Following the end of the term, Kincade and many others reenlisted into the 46th Pennsylvania Infantry in the late summer of 1861. Assigned to General Nathaniel Banks’ command, the regiment was sent to Harpers Ferry. That winter they crossed the Potomac, venturing into the Shenandoah Valley and squaring off for much of the spring with “Stonewall” Jackson in the 1862 Valley Campaign. Following US victory at the First Battle of Kernstown, Banks pursued south through the Valley. However, Kincade saw very little of this campaign, as he died in early May from his accidental wounds. I found no evidence of a dependent or loved one filing for a pension through his service.

His burial records note original interment in the “Lutheran Grave Yard,” though it’s unclear if this refers to a burial in New Market or a wartime reinterment in a Winchester location where many soldiers were buried. It’s more likely it refers to the New Market burial. In either case, following the war he was moved to the newly formalized Winchester National Cemetery. At some point between 1862 and his reinternment, some details became jumbled. Perhaps the letters on his headboard became faded, or paperwork was miswritten at the time. His rank was recorded as Lieutenant, and perhaps since his records noted New Market, record keepers simply assumed he must have been a casualty of the 1864 battle. [6]

Instead, we find a story of an enlisted man, one who died accidentally during a famous campaign, and who stands as a reminder of the wide range of stories found in National Cemeteries and honored by the efforts of Wreaths Across America.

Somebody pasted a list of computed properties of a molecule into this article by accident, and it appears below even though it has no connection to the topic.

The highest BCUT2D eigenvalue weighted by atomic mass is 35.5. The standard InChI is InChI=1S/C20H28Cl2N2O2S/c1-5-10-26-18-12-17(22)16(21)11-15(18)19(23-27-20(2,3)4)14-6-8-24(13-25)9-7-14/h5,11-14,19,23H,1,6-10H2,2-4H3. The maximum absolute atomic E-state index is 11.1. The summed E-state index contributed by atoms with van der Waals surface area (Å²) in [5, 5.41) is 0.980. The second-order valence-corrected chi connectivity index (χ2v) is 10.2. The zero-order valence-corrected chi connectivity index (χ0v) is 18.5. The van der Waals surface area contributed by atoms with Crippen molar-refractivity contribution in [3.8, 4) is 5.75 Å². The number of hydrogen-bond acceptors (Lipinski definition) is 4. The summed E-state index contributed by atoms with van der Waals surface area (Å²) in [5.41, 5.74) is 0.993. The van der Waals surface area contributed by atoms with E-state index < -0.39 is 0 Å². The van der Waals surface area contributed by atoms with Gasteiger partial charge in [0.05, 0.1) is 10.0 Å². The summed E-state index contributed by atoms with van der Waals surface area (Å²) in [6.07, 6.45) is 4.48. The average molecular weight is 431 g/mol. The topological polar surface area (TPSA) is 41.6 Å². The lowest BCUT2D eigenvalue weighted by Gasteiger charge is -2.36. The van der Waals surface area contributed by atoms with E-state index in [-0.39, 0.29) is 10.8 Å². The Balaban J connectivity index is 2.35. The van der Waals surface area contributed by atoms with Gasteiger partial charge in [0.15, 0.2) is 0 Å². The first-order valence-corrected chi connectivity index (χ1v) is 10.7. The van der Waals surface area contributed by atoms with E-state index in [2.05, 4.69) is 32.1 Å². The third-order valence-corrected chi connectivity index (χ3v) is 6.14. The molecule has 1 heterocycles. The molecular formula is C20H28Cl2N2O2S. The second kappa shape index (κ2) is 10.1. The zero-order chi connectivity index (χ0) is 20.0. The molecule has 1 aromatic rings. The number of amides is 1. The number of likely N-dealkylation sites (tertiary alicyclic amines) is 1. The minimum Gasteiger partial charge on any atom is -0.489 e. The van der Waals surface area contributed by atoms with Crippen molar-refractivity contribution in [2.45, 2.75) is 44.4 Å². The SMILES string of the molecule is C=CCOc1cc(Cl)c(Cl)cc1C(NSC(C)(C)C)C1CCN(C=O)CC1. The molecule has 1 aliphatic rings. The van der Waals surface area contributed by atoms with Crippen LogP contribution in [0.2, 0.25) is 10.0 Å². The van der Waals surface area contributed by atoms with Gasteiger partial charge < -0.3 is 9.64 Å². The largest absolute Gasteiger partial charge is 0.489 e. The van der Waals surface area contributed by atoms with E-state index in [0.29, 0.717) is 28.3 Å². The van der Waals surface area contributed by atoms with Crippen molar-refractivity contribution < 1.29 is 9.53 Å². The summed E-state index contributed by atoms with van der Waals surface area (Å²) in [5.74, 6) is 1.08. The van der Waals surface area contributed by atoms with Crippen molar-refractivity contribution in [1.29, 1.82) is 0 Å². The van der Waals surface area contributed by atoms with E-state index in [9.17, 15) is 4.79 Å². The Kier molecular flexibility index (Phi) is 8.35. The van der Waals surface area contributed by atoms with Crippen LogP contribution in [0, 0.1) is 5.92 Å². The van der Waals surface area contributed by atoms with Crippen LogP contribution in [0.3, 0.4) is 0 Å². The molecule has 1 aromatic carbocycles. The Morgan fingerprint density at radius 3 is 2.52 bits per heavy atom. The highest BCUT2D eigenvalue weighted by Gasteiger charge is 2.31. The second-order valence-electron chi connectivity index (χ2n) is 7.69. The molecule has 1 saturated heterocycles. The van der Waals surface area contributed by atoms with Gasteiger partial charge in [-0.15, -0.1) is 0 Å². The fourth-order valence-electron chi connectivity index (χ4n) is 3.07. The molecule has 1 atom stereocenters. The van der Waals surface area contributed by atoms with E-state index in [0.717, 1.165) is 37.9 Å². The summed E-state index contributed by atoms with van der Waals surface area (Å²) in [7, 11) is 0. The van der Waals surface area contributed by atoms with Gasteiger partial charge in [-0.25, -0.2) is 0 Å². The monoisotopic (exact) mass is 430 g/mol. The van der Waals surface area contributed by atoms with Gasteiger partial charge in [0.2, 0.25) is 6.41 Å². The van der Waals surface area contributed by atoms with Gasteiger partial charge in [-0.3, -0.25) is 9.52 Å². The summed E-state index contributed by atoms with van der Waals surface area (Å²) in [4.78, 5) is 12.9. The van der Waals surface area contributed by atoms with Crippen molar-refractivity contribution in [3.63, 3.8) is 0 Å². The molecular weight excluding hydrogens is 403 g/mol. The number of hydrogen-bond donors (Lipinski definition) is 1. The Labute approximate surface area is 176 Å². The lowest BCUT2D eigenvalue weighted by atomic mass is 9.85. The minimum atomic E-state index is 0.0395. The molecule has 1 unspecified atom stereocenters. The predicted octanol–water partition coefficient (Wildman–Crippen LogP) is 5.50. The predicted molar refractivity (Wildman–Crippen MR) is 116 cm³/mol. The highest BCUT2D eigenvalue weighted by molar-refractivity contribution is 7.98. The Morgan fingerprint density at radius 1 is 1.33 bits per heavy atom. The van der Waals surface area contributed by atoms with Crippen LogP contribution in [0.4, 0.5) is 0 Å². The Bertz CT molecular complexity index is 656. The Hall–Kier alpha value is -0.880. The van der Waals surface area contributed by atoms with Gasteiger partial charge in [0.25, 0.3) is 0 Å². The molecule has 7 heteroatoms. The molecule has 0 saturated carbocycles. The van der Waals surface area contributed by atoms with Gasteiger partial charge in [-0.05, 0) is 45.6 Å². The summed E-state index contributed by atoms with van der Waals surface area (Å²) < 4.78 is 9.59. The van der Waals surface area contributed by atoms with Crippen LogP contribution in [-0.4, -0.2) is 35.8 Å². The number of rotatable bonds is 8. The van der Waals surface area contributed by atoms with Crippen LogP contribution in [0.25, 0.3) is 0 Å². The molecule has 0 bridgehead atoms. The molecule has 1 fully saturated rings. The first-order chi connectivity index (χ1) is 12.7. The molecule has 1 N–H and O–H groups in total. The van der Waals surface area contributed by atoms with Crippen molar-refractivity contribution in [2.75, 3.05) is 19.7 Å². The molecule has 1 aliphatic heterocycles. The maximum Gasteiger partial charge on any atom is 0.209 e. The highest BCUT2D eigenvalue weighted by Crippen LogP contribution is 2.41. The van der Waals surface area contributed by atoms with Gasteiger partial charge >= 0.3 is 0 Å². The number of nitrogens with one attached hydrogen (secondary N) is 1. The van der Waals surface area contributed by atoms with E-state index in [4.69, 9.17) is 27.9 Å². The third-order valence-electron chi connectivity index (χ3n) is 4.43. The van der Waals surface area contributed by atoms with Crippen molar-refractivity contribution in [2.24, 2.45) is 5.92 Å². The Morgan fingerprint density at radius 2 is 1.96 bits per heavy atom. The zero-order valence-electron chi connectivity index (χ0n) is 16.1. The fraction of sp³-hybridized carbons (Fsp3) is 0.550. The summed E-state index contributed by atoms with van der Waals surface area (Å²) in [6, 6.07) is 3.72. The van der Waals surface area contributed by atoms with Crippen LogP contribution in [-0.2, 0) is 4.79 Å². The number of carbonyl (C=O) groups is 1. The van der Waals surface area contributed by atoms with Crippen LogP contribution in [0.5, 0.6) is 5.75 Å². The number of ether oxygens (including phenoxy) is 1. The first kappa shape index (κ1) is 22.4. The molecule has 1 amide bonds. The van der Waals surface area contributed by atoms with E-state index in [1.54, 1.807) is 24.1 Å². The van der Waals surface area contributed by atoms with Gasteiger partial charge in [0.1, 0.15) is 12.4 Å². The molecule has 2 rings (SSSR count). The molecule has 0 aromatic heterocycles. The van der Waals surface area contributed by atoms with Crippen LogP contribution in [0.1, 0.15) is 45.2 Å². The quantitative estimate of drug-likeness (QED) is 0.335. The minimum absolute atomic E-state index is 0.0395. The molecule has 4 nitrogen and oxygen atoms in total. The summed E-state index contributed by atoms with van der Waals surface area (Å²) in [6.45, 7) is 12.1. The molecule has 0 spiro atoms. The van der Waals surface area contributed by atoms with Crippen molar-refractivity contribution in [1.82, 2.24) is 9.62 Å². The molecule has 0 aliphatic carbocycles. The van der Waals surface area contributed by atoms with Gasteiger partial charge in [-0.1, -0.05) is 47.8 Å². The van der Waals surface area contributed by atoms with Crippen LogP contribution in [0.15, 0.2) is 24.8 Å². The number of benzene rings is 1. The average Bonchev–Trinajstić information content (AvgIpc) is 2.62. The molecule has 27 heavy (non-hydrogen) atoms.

To make a donation to Emerging Civil War’s fundraiser for Wreaths Across America and participate on the battlefield or virtually, please visit: 


[1] Pennsylvania, U.S., Civil War Muster Rolls, 1860-1869 [database on-line]. Provo, UT, USA: Operations, Inc., 2015.

[2] The National Archives in Washington D.C.; Record Group: Records of the Bureau of the Census; Record Group Number: 29; Series Number: M653; Residence Date: 1860; Home in 1860: Granville, Mifflin, Pennsylvania; Roll: M653_1141; Page: 175; Family History Library Film: 805141

[3] Samuel Bates, History of Pennsylvania Volunteers, 1861-5 Volume I, (B. Singerly, State Printer, 1869), 1120.

[4] Brian Steel Wills, Inglorious Passages: Noncombat Deaths in the American Civil War (University Press of Kansas, 2017), 135.

[5] George Christman Bradley, Surviving Stonewall: Part One of the History of the 46th Pennsylvania Volunteers (Independently Published, 2019), 284. My thanks to Dave Powell for finding this information for me.

[6] “Record of Deceased United States Soldiers Interred at the National Cemetery in Winchester, Virginia,” 1867. Burial Registers of Military Post and National Cemeteries, compiled ca. 1862–ca. 1960. NAID: 4478151. Records of the Office of the Quartermaster General, 1774–1985, Record Group 92. The National Archives in Washington, D.C.

5 Responses to The Historian’s Process: Researching for Wreaths Across America

  1. A thoughtful gesture , remembering those who made the ultimate sacrifice to protect the freedoms we enjoy.

  2. Thank you, Jon! Every cemetery in the country, not just the National Cemeteries, has a story behind the stone.

  3. Nice detective work for an interesting revelation. It seems as if the best Civil War historians are a combination of Sherlock Holmes & Indiana Jones.

  4. Pingback: Emerging Civil War